Transcript of an Extract


Church Bands

Devon & Cornwall Notes and Queries vol. IX, (January 1916 to January 1917), pp. 124-5.


R. Pearse Chope

Prepared by Michael Steer

The majority of Christian denominations use instruments such as an organ, piano, electronic keyboard, guitar, or other accompaniment, and occasionally by a band or orchestra, to accompany the singing. However, some churches have historically not used instruments, citing their absence from the New Testament. During the last century or so several of these groups have revised this stance. Many of the old Devon churches had bands, with the instruments played by parishioners. This Note provides information about the Church Band at Harpford. The extract, from a copy of a rare and much sought-after journal can be downloaded from the Internet Archive. Google has sponsored the digitisation of books from several libraries. These books, on which copyright has expired, are available for free educational and research use, both as individual books and as full collections to aid researchers.

Note 106. Church Bands. - As these have become extinct within the memory of several persons now living, it is thought that an account of some of them will not only be generally interesting but will also induce readers to add their reminiscences of other instances and give further particulars both as to localities and as to instruments. The number of instruments was commonly three, viz.: violin, clarinet, and bass viol - which, locally, means the 'cello, not the double bass. Sometimes a flute, or, maybe, a bassoon would be found in place of, or in addition to, the violin; the clarinet and bass viol were nearly always present.

In two interesting articles {Musical News, July ig, 1913, pp. 56, 58 ; Antiquary, 1914, vol. 1., pp. 267-9), Mr. Gordon Anderson has given a description of the bands at Newton Poppleford and Harpford. . .

At Harpford the church music, both vocal and instrumental, seems to have been supplied by a family named Carter. A member of the family, named Sydenham Carter, aged 76, was still living at Otterton, where he owned a delightful farm. He was "one of sixteen, all musicers" (!). In the church band he played a violin which he made himself, and on which his daughter then performed; his father played the bass viol. His brother Joel also played the violin, and his uncle the clarinet. The rest of the family formed the choir, "and they sang fine, not like they do it nowadays." At this church also there was a gallery for the choir and band, and at Christmas they went round as the " Waits," and apparently had a "rare old time." They often "didn't get home till morning," but visited the farmhouses of the neighbourhood, where they were received with open arms and immediately put on the "free list."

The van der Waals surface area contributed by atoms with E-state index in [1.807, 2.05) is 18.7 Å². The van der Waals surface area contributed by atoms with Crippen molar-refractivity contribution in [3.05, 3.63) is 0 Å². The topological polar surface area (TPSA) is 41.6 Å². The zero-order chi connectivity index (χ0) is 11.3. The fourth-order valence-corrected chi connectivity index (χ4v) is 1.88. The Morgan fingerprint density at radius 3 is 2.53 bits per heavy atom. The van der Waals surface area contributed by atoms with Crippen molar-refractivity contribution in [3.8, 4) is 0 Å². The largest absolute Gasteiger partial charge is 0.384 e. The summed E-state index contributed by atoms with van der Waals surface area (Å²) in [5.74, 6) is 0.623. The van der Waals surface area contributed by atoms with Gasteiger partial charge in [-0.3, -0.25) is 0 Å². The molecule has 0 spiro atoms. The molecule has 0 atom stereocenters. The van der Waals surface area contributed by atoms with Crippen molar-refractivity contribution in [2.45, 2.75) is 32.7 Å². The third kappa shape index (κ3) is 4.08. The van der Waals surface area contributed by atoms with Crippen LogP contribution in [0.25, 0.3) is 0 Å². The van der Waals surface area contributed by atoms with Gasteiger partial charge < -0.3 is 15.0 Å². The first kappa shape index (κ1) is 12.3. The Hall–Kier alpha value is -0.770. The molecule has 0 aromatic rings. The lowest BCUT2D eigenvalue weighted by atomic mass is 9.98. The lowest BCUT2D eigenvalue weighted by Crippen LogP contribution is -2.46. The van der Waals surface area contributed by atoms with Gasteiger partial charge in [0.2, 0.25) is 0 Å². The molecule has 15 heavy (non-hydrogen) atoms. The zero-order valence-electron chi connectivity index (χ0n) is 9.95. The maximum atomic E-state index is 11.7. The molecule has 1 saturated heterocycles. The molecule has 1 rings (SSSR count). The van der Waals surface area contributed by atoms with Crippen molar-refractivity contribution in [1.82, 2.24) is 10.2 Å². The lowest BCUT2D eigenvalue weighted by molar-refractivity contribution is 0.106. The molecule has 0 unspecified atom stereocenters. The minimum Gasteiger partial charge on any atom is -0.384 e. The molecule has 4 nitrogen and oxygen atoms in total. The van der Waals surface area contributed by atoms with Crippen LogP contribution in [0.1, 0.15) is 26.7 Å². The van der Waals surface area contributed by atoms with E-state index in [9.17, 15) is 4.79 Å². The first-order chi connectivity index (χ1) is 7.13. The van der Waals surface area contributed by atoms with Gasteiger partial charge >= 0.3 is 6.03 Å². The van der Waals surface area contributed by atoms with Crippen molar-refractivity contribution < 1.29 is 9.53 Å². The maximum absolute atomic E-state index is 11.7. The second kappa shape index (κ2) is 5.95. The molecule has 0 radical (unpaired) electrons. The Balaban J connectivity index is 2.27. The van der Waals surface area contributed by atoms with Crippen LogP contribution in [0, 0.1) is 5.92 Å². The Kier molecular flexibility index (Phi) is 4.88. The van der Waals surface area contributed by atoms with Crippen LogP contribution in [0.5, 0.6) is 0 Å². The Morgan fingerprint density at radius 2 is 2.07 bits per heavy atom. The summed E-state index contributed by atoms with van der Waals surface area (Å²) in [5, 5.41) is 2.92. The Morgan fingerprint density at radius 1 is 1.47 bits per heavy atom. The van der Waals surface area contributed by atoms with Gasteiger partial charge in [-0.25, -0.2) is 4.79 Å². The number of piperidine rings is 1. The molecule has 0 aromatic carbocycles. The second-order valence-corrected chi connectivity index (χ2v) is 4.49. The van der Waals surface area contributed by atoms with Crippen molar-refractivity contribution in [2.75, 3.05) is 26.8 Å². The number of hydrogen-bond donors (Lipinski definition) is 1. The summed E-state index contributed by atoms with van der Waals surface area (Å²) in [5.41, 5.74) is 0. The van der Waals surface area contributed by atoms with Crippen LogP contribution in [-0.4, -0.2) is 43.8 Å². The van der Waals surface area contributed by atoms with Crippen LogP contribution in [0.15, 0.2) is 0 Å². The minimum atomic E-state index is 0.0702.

Mr. Anderson writes, that in addition to these two bands, he has since ascertained some details of one at Denbury. Here the church still retains the old west gallery, in which the "singers and minstrels" used to sit. The music was in the hands of a family named Rowe. "Old Rowe " played the bass viol, while his three sons performed on a flute and two fiddles. The old man was then living at East Ogwell, and Mr. Anderson believed he had still got his bass viol.

At Hartland, the west gallery was removed when the church was "restored" in 1848. I have been unable to get very definite particulars of the band, but William Cann, the parish clerk, generally played the bass viol, though he sometimes took the clarinet ; Mr, James Rowe, a substantial yeoman, afterwards churchwarden, played the violin ; Sam Walter also played the violin; William Short the flute; and there were others. Old "Painter" Heard "learned" them to play the different instruments ; he was churchwarden in 1826, and his name appears, together with those of Mr. Rowe's father and the writer's grandfather and great-grandfather, on one of the church bells, which were re-cast at that date and increased in number from five to six: -

The names of Dennis, Heard, Chope, and Rowe,
With us can never die:
They saved our lives; not only so,
But bade us multiply.

The only other place of which I have got any information is Torpoint, where, I am told, the band was in existence until after 1864. The instruments were violins, bass viol, and flute. George Davey played the violin, Coffey and Jackson the bass viol, and James Wavish, junior, the flute. The band was in this case placed on the floor of the church, near the pulpit.

                                R. Pearse Chope.